Event at Beit Lorenz
Photo: Olivia Pitusi
The historical building Beit Lorenz in Tel Aviv’s Neve Tzedek area was dedicated Wednesday evening as a center for pluralistic Jewish culture for the residents of Tel Aviv and Jaffa.
Built in 1868 by a German Templar Christian named Lorenz, the building originally functioned as a café (Café Lorenz) that attracted the likes of Israeli author and Nobel laureate S.Y. Agnon, who is famous for his work The Day Before Yesterday (T’mol Shilshom). It later housed the “Kesem” Cinema, the first movie theatre in Israel, and later served as a British officers’ club.
Architect Michal Kimmel of the Kimmel - Eshkolot Architects, experts in renovating historic buildings, carried out the meticulous renovation project of historic Beit Lorenz under the supervision of the Tel Aviv municipality. The project costs $3.2 million and covers a total renovation of the 900 square meter building and its 400 square meter inner courtyard. The first floor will be the synagogue for the Masorti Kehillat Sinai congregation. Other activities of the center will include lectures on Jewish philosophy, Jewish teacher training and kindergarten by the TALI organization, ‘Derech Ha’Avraham’ dialogue sessions for Muslims and Jews, a café, an art gallery, art workshops, Judaica shops, and more. The restoration is already in its final stage and the center is due to open in September 2010.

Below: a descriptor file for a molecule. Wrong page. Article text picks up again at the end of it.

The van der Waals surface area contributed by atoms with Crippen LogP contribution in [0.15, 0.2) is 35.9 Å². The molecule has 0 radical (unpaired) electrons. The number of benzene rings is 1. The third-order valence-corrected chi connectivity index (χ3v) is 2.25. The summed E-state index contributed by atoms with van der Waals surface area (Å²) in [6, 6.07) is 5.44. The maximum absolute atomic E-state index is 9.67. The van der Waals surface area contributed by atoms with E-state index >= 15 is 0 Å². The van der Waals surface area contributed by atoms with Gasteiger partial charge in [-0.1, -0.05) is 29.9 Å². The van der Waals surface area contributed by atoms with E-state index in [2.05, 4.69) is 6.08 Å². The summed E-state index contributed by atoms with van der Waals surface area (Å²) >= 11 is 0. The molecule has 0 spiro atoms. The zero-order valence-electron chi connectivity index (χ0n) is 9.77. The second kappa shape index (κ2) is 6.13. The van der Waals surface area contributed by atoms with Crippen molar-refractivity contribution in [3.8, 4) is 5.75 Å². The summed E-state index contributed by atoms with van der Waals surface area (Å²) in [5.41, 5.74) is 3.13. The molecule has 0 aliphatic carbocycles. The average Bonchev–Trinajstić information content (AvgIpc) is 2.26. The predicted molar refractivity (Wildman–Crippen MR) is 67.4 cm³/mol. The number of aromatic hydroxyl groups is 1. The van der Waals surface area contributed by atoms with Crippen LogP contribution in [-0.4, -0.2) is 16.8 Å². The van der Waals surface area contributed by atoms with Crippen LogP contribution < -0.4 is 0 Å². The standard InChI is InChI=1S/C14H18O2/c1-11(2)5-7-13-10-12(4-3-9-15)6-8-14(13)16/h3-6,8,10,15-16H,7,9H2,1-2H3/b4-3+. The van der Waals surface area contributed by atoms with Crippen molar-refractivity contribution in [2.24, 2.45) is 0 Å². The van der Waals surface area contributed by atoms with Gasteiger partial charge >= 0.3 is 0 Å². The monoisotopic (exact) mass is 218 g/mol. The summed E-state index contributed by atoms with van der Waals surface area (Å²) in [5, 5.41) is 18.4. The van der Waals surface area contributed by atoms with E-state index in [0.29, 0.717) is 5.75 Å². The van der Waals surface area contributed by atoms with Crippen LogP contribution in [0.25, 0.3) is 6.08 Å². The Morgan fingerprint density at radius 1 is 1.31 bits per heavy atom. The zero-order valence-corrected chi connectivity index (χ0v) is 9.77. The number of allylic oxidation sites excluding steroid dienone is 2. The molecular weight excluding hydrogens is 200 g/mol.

Dedication ceremony in Neve Tzedek (Photo: Olivia Pitusi)
Michal Artzi, Public Relations representative for the Schechter Institute described the restoration process of the old Templar building: “It’s very important that it stays the same; keeps the same look. We didn’t change much, only the inner parts… even the balconies are the same.“
The project is the vision of Rabbi Roberto Arbib of congregation Kehillat Sinai. “My idea was ready fifteen years ago. I began to plan this center where Israelis from all streams, whether secular or religious, will find a place and create a dialogue with spiritual and cultural issues within the state of Israel.” He noted the significance of the center being located in historical Neve Tzedek, a place he calls “the center of art and creativity.”
“Roberto Arbib has been running a program for many years. This facility will enable him and the Schechter Institute to reach out to a lot more people,” said president of Schechter Institute Rabbi Professor David Golinkin. “It will be a wonderful springboard for Jewish life in Tel Aviv.”
The Schechter Center for Jewish Culture - Legacy Heritage Building is located on the corner of Eilat and Chelouche streets in Neve Tzedek, Tel Aviv.